When Gail Lowney Alofsin arrived at Newport Yachting Center, management told her she had six months to prove that her newly created marketing position would pay off. Twenty-two years later the answer is a most-definite, yes.
Now the director of corporate sponsorships for the Newport Harbor Corp., the center’s parent organization, Alofsin oversees an office responsible for securing sponsorships associated with events at the center. She works 10-hour days but isn’t complaining. Sometimes it hardly seems like work handling responsibilities that include rubbing shoulders with executives from big-name companies backing everything from a concert to a boat show.
Alofsin manages a staff of two as well as two or three interns. She ensures Newport Harbor Corp. delivers what management promised corporations paying big bucks to sponsor events. And she works with clients to craft marketing techniques so visitors do not miss the advertiser’s message. To do that she needs to learn about each sponsor, its products and what makes its potential customers tick.
“No one day has been the same,” Alofsin said. “I feel like I’m walking into a new job every single day.”
Her background in marketing stretches back to her childhood. She conducted her first market-research report at the ripe old age of 8 while summering in Portsmouth with her parents. She measured traffic along the road, studying the best time to set up her stand hawking seashells for 10 cents and, for a quarter, driftwood fashioned into art. The research paid off and Alofsin brought in $8, enough to purchase a Julia Barbie doll.
Alofsin said her success comes from attention to detail, becoming involved in the community and building real relationships with clients. During an interview she talks about how the attitude of an usher during a concert is just as important as the performance by the artist. In the community she sits on the boards of four local nonprofit organizations – including the Newport Public Library.
She is filled with spunk and tidbits about how life is about relationships and not the car you drive. She talks about learning more from her students in her university marketing class than they learn from her.
She calls her eighth-grade teacher – a nun – every morning to recite a Hail Mary. She does the same with a former colleague now living in Boston. She buys her staff coffee each Tuesday.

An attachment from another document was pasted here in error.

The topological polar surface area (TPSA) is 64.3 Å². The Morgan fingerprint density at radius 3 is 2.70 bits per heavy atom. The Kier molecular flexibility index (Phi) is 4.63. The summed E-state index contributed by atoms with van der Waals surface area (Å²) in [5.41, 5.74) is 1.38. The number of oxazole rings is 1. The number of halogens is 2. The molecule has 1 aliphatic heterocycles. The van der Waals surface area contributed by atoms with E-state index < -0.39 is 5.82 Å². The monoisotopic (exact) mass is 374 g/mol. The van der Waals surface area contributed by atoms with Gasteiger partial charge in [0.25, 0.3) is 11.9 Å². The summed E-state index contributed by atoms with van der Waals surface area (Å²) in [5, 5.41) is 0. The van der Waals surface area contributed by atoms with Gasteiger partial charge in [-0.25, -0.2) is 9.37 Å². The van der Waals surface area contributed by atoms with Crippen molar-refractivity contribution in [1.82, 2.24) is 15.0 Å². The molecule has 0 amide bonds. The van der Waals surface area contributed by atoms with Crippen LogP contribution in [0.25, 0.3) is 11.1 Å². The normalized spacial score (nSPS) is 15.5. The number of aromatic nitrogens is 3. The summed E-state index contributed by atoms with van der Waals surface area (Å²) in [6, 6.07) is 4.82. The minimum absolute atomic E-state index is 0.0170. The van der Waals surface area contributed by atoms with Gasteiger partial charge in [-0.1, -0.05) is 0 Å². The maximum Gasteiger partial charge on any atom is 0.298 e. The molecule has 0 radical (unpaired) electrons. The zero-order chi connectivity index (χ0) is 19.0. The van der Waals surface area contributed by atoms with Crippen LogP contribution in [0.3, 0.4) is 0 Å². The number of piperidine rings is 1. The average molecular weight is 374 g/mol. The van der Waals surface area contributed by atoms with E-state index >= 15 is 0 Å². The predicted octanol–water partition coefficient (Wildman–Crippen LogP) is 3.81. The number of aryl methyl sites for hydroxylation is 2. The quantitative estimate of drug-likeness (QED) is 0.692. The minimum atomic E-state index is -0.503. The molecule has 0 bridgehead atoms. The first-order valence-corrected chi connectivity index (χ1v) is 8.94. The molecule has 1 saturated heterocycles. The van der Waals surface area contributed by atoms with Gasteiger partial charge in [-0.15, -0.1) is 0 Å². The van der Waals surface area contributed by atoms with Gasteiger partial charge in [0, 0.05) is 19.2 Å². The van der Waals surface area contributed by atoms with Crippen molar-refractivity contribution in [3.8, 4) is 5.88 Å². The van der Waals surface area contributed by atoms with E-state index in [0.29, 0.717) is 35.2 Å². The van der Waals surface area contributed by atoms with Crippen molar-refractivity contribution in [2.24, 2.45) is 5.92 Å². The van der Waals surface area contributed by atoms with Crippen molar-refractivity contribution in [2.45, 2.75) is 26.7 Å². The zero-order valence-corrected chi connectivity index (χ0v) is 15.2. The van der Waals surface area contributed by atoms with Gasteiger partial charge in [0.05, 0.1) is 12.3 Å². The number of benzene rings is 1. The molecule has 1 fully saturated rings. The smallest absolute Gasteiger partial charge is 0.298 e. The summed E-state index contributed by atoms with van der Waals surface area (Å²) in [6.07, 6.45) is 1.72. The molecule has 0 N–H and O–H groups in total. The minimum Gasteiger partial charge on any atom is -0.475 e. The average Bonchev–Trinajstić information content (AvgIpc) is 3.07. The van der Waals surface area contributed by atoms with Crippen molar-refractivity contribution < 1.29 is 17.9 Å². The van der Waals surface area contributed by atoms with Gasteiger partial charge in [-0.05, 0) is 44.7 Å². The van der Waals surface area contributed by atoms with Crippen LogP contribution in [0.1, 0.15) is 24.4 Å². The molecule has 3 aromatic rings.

Alofsin also takes the message of the importance of relationships on the road from Texas to California and Florida.
Under the moniker AMP! – or Authentic Measurable Performance – businesses hire Alofsin to deliver speeches on marketing, leadership, teamwork and relationships.
It was a relationship that brought Alofsin to Newport in March 1988 – albeit “kicking and screaming.” She followed her now-husband, John, and left a hotel marketing job she loved in Westbrook, Conn.
When she interviewed for the Newport Yachting Center job she was one of 88 applicants. When the center hired her, she inherited a schedule with just one major event, the annual Great Chowder Cook-Off.
“Her passion for marketing is sort of contagious,” said Don Troppoli, a vice president at Webster Bank who previously worked with Alofsin at Sovereign Bank. •
PBN is now accepting applications for its newest award program and event for RI & Bristol County to celebrate the Manufacturing Renaissance that is evolving regionally and across the country. The deadline for applications is March 20th.
PBN's annual Book of Lists has been an essential resource for the local business community for almost 30 years. The Book of Lists features a wealth of company rankings from a variety of fields and industries, including banking, health care, real estate, law, hospitality, education, not-for-profits, technology and many more.